>You should never compare a floating point value with =
I think the distinction here is that no one was aware of the fact that the sum of a fixed
point field was calculated with floating point math.
I don't believe anyone disagrees that it is bad to compare floating points with equals,
but lets get back to the original question, and illustrate why.
tcobb> INSERT INTO test_decimal_bug VALUES (1,19.95);
tcobb> INSERT INTO test_decimal_bug VALUES (2,0.00);
tcobb> INSERT INTO test_decimal_bug VALUES (3,-39.95);
tcobb> INSERT INTO test_decimal_bug VALUES (4,20.00);
Since the 19.95 and 39.95 both have the same fraction, we may wonder why this answer is
Well, let us try to repeat this with a simple C program to verify that Mysql is not at
printf("%f + %f + %f = %2.20f\n", 19.95, -39.95, 20.00,
printf("%f + %f + %f = %2.20f\n", 20.00, 19.95, -39.95,
On almost every C compiler I could find, this yeilds
19.950000 + -39.950000 + 20.000000 = -0.00000000000000355271
20.000000 + 19.950000 + -39.950000 = 0.00000000000000000000
As Monty says, this shows that the number is indeed less than zero.
The reason why the first result is not equal to the second one is that there are still a
fixed number of bits in the floating point values. Since 39 > 2^5, and 19.95 < 2^5,
they have a DIFFERENT NUMBER of remaining bits for the fraction. This error is propagated
to the answer.
Now that we know the source of the problem, what is the solution?
I believe that traditional databases like COBOL use BCD (binary coded decimals) for all
math. However, the only commercial C++ compiler that I am aware of which is shipped with
a BCD library is Borland/Inprise (which is certainly not available for UNIX).
>PS: If anyone can give me a set of rules that solves this and will
> ALWAYS work, I am more than happy to implement these.
> I have thought about defining the comparison for fixed floating
> point values to:
> floor(value1 * 10^decimals) op floor(value2 * 10^decimals)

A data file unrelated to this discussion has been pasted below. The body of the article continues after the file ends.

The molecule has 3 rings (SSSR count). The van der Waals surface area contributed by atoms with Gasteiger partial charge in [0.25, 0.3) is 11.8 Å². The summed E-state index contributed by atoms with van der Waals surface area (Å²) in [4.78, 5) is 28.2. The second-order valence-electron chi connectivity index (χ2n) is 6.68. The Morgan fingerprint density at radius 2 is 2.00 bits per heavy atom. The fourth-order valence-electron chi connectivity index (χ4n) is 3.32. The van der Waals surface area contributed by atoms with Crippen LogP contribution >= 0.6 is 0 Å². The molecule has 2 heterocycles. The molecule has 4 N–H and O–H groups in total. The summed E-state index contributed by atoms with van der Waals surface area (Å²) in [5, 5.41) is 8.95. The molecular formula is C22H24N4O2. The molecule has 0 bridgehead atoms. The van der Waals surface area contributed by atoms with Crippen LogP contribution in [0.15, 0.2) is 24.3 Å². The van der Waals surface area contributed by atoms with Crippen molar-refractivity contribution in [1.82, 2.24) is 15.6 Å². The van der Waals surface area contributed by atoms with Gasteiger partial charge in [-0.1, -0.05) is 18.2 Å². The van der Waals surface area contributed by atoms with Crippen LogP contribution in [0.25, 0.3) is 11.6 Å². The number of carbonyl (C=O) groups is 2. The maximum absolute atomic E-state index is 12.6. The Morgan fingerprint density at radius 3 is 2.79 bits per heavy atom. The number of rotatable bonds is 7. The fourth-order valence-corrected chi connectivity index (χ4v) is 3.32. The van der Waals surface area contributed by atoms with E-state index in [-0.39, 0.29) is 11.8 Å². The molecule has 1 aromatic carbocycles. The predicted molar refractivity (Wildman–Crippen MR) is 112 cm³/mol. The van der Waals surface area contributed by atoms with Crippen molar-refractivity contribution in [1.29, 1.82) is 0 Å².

> but this will only shift the precision and give other problems
> with larger decimal values.
I think we now understand that all decimal math in Mysql is performed in floating point.
I think that the Mysql documenation needs make this VERY clear that the decimal(x,y)
notation is purely for storage, and HAS NO EFFECT ON CALCULATIONS. Aside from locating a
BCD library, I agree with you now that there is no point in creating new problems by using
any of these hacks.
What I _personally_ would like to see is that any operations which are performed on
floating point variables should produce a floating point result which makes it very clear
that the variable is not an fixed point value. In other words, if the result is
-0.00000000000000355271, then show it (and more importantly, return it to the perl and c
Mysql libraries). This should make it more clear that floating point math is involved,
just as if the variable was calculated from within the host language. If someone wants a
less precise result, then force them to round() it.
In summary, I (and the originator of this message) had wrongly assumed that the fixed
point storage of data of Mysql also meant that calculations were performed with fixed
point math. Thanks Monty, for clearing up this issue.
Michael Gile gilem@stripped
Web Services Group http://www.wsg.net/